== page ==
Gotcha! I have not read that doctoral thesis but it it highly regarded!
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« Reply #87 on: Jan 06, 2017, 04:08AM »

I wasn't referring to any specific person or theory at all.

We're talking about an almost completely UNevolved length of tubing that expands and contracts in length at the will of the player to produce a sound. It has been that way since at least the year 1400. (??)
Lets just assume that there is at least over 500 years of trial and error.

Science is good. Experiment is good. Math is good. I'd like to see some empirical evidence to demonstrate why, when my bandleader hires one of his former students to play 5th trumpet on paid gigs, and the player can't play I am glad to have a nickle silver slide to defeat the lousy sounds coming out of a kid who never learned to play, and doesn't care to practice his trumpet now that he has a degree?
Now, that is a paper I'd read.
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« Reply #88 on: Jan 06, 2017, 04:25AM »

I wasn't referring to any specific person or theory at all.

We're talking about an almost completely UNevolved length of tubing that expands and contracts in length at the will of the player to produce a sound. It has been that way since at least the year 1400. (??)
Lets just assume that there is at least over 500 years of trial and error.

Science is good. Experiment is good. Math is good. I'd like to see some empirical evidence to demonstrate why, when my bandleader hires one of his former students to play 5th trumpet on paid gigs, and the player can't play I am glad to have a nickle silver slide to defeat the lousy sounds coming out of a kid who never learned to play, and doesn't care to practice his trumpet now that he has a degree?
Now, that is a paper I'd read.


I love how regardless of what the topic at hand is, you can always manage to mention a student who "just isn't good enough" in your posts :D

Personally I am interested in the topic and think its worth educating myself in, but im skeptical as to whether this information would be of any use to myself in choosing gear (as it also sounds, are many others in the thread). I can imagine some people swearing by it, and i wouldn't like to try and prove them wrong.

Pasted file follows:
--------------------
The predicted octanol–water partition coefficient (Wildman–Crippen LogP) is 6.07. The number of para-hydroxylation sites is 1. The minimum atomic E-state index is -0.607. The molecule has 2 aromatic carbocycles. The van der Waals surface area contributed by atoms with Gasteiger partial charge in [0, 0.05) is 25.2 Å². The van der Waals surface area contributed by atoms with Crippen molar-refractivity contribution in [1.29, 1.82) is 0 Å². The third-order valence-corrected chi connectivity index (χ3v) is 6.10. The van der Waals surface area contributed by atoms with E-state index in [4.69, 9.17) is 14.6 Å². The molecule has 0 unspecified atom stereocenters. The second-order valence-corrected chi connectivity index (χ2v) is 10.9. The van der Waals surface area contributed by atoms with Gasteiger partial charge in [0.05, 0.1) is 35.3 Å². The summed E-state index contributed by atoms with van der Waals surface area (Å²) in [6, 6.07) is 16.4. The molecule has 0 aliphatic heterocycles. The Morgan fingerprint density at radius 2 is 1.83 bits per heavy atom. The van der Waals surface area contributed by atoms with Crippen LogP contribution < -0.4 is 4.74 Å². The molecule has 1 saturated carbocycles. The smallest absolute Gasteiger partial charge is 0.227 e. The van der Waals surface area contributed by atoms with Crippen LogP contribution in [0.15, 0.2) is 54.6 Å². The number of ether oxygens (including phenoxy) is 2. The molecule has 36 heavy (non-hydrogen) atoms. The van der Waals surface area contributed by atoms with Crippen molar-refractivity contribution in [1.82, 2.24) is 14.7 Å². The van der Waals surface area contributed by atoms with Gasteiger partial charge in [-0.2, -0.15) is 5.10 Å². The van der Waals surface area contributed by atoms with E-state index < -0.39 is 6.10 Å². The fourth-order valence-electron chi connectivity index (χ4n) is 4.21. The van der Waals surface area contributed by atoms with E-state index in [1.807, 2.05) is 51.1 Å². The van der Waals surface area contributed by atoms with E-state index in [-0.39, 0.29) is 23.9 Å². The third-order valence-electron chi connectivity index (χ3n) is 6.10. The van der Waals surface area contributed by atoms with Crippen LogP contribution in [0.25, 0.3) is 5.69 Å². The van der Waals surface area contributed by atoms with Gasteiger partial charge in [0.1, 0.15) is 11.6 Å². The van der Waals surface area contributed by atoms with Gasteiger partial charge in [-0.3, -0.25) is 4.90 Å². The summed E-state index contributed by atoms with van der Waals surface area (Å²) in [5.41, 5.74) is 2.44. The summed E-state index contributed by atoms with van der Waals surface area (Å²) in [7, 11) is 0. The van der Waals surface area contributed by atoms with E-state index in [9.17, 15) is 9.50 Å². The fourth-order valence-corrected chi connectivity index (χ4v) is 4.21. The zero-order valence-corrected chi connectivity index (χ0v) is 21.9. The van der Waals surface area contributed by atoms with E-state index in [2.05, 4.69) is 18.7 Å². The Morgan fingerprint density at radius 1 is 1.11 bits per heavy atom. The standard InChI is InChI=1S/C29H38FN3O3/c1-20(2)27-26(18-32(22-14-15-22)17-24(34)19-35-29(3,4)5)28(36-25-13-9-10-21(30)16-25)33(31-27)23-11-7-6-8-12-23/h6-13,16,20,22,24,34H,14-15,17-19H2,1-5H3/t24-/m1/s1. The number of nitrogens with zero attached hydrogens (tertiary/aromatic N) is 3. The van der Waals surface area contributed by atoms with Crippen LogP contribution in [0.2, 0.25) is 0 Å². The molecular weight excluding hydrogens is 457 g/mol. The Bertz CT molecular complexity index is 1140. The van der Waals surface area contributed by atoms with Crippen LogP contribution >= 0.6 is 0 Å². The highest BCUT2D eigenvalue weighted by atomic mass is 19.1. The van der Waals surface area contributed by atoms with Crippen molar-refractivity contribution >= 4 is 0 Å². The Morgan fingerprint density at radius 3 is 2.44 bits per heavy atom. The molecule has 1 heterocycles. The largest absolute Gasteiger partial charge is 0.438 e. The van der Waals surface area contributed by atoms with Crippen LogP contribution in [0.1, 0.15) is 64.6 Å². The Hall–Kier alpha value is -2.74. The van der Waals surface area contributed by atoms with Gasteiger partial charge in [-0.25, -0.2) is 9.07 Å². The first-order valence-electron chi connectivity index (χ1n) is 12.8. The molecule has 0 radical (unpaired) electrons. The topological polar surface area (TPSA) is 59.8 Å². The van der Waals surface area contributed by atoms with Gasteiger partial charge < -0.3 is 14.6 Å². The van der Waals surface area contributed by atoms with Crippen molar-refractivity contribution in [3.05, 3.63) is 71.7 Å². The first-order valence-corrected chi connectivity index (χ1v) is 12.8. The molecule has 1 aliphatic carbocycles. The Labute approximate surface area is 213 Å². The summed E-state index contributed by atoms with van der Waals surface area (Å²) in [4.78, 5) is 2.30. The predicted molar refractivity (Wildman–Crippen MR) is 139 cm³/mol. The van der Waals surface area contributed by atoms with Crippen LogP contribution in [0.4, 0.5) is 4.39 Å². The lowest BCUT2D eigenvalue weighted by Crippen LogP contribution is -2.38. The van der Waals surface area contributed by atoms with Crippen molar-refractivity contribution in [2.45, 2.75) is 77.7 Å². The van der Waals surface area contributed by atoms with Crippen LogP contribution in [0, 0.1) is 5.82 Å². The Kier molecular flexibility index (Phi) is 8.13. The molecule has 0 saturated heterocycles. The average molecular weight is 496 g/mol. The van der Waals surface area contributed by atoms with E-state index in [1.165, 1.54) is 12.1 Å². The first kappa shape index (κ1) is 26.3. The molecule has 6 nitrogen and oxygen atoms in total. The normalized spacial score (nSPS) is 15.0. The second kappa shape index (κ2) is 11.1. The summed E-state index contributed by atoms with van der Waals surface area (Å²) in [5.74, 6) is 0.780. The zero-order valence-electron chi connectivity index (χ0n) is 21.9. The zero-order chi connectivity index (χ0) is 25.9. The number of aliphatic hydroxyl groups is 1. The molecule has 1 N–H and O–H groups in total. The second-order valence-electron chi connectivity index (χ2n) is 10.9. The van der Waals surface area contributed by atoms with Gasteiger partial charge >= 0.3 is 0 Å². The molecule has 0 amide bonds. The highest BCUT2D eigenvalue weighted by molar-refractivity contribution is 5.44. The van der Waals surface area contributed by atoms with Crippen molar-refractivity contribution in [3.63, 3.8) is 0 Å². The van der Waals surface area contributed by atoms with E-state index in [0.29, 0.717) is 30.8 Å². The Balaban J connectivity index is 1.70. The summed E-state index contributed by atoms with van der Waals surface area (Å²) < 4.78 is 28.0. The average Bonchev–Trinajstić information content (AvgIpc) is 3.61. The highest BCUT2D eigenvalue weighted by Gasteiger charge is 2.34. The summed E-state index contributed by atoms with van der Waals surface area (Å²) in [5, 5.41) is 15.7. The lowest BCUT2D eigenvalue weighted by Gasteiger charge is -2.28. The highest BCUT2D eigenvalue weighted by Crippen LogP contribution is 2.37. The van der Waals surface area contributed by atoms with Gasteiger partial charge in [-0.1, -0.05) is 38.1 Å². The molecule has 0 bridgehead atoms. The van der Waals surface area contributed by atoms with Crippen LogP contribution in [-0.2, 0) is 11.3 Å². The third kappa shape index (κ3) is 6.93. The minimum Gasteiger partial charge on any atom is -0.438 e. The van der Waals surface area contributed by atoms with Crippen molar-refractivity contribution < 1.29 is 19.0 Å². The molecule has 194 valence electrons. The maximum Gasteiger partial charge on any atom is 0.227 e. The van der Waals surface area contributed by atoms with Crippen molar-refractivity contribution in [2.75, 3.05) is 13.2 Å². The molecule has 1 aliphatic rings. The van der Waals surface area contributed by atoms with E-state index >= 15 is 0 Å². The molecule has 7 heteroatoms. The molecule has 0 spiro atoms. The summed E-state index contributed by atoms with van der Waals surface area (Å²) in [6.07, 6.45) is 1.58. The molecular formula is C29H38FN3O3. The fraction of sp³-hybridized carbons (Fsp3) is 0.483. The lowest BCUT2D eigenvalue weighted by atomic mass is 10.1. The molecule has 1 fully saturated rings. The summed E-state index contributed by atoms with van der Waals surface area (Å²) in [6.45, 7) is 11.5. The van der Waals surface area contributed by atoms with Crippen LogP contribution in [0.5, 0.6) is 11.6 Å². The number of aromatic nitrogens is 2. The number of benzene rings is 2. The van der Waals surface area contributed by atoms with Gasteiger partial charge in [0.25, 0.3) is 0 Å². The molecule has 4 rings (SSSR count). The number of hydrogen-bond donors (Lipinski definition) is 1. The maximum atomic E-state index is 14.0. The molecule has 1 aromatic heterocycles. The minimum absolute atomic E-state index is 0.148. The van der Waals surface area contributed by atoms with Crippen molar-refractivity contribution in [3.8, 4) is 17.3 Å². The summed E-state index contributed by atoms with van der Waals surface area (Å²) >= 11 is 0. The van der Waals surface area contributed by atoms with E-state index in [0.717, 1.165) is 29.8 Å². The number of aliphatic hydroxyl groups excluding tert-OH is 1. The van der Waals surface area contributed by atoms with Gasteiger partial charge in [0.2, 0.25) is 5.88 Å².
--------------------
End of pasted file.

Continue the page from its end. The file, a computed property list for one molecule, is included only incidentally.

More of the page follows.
Bonesmarsh im not sure im onboard with the trombone being "an almost completely UNevolved lenth of tubing". I think trombones have evolved drastically.... especially bass trombones.

Why should we assume the PAST 500 years of trial and error were better equipped for understanding trombone than what we are today? Its not like trombone is impossible to improve upon. Who knows? Perhaps this thread will inspire a trial somewhere which leads to a better understanding of how trombone works. As i said, im skeptical but would love to see that be the case.
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« Reply #89 on: Jan 06, 2017, 04:48AM »

Chuck McAlexander used to tell nothing about the pipes on his rack. He would just say to play them until something felt good. And then he'd still tell you nothing about it.

I still think that's the best approach.

The biggest benefit of the scientific approach to this topic, IMO, is not so much to give us results, but to show us how easily we can fool ourselves if we're not careful.  And sometimes even when we are. 
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Tim Richardson
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« Reply #90 on: Jan 06, 2017, 06:04AM »

I still think that's the best approach.